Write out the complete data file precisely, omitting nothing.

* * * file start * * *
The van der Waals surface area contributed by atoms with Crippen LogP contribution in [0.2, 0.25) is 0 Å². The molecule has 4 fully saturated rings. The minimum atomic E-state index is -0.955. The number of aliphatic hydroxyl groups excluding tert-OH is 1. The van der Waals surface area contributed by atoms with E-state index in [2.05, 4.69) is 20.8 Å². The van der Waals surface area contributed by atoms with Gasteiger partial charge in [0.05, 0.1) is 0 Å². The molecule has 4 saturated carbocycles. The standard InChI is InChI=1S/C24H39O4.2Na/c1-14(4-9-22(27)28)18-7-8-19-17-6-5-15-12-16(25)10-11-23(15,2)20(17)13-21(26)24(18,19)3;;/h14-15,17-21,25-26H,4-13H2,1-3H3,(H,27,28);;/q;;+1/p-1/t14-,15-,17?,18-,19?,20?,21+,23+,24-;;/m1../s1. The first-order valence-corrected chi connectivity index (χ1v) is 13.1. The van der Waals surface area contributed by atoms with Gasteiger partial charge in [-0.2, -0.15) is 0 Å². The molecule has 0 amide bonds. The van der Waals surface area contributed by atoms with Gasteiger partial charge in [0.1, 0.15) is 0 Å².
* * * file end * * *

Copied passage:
The van der Waals surface area contributed by atoms with Crippen LogP contribution in [0.2, 0.25) is 0 Å². The molecule has 4 fully saturated rings. The minimum atomic E-state index is -0.955. The number of aliphatic hydroxyl groups excluding tert-OH is 1. The van der Waals surface area contributed by atoms with E-state index in [2.05, 4.69) is 20.8 Å². The van der Waals surface area contributed by atoms with Gasteiger partial charge in [0.05, 0.1) is 0 Å². The molecule has 4 saturated carbocycles. The standard InChI is InChI=1S/C24H39O4.2Na/c1-14(4-9-22(27)28)18-7-8-19-17-6-5-15-12-16(25)10-11-23(15,2)20(17)13-21(26)24(18,19)3;;/h14-15,17-21,25-26H,4-13H2,1-3H3,(H,27,28);;/q;;+1/p-1/t14-,15-,17?,18-,19?,20?,21+,23+,24-;;/m1../s1. The first-order valence-corrected chi connectivity index (χ1v) is 13.1. The van der Waals surface area contributed by atoms with Gasteiger partial charge in [-0.2, -0.15) is 0 Å². The molecule has 0 amide bonds. The van der Waals surface area contributed by atoms with Gasteiger partial charge in [0.1, 0.15) is 0 Å².